Friday, February 21, 2014

02- Website Hosting Small Print - Be Careful What You Agree To!

Website Hosting Small Print - Be Careful What You Agree To!

Website Hosting Small Print - Be Careful What You Agree To!


Almost every site you buy anything from on the web has small print attached to it. Typically this is a separate page that goes on forever: I looked at one recently that would have taken 13 pages to print out. And, typically, most people don't read it through even though they've ticked the box to say they have.


Unrelated to website hosting, a few years ago a computer games company included a clause that included you allowing them use of your soul unless you opted out of that clause. Very few people did so, even though those who did were rewarded with a discount.

Website hosting is a very technical business, so it stands to reason that there is a lot of technical small print.

Like most small print on most sites, it's fairly innocuous and doesn't affect you unless you do something out of the ordinary.

It's that last phrase that causes the most problems: "something out of the ordinary."

Mainly because what a hosting considers odd isn't what a normal person would necessarily consider odd.

For instance, your website hosting contract probably limits the things that the sales page claimed were unlimited.

Most of the time, this isn't an issue but there are certain things hidden in the small print that only rear their ugly head when you inadvertently breach a limit that was buried somewhere deep in the terms and conditions.

One common problem is the number of files that you can store on your hosting.

For cheaper hosting, the sales page almost certainly promised that you could have unlimited storage or a very large amount of disk space if that wasn't the case.

What it quietly forgot to mention was probably the quantity of files you can store. This isn't something that many people pay attention to - we're used to Windows just storing files until our hard drive is full but I've yet to meet anyone who's hit the 4 billion or so maximum number of files that Windows 7 can cope with in a folder or even half that number which is the Mac's maximum.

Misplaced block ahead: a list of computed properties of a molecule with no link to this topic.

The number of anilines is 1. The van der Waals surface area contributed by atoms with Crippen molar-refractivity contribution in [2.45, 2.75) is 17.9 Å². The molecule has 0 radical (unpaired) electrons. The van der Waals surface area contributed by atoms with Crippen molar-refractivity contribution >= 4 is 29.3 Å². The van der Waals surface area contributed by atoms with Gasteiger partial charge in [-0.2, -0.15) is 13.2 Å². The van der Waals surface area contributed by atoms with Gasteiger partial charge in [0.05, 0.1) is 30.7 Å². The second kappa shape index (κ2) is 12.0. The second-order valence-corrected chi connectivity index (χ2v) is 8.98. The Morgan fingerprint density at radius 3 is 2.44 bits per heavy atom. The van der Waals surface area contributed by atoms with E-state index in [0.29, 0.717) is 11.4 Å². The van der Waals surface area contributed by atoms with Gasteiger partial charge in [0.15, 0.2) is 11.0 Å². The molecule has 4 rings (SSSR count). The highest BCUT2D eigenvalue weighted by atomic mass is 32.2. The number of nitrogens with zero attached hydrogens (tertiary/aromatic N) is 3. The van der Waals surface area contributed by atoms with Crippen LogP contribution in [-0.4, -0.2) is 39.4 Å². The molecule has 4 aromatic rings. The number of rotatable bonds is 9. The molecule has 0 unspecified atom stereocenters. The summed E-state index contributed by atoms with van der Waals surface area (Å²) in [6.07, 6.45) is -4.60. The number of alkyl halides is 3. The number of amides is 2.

In contrast, one of the more popular website hosts has a limit of 100,000 files on your complete website space, after which it refuses to take backups and a quarter of a million files as an absolute maximum. Which is the kind of number that can be scarily easily reached if you do like most people and store your emails on your webhosting.

Which puts a new twist on the concept of unlimited.

Emails are another area where the sales page is a woefully inadequate thing to believe.

Most website hosting sales pages don't really mention sending emails at all. It's only when you start looking at the idea of sending out emails from your hosting rather than paying an autoresponder company that you find out there are some limitations buried in the small print.

These are designed to stop unscrupulous spammers from using hosts to pester people with unwanted emails. But the limits are relatively small - often no more than 500 emails in a day, which is only 200 more than the number of texts a typical teenager sends every day, and often no more than 100 in an hour.

All of which means that you need to be very careful what you agree to when you tick that small box that says you're happy with a set of terms and conditions you've never actually read.



Article Source: EzineArticles.com

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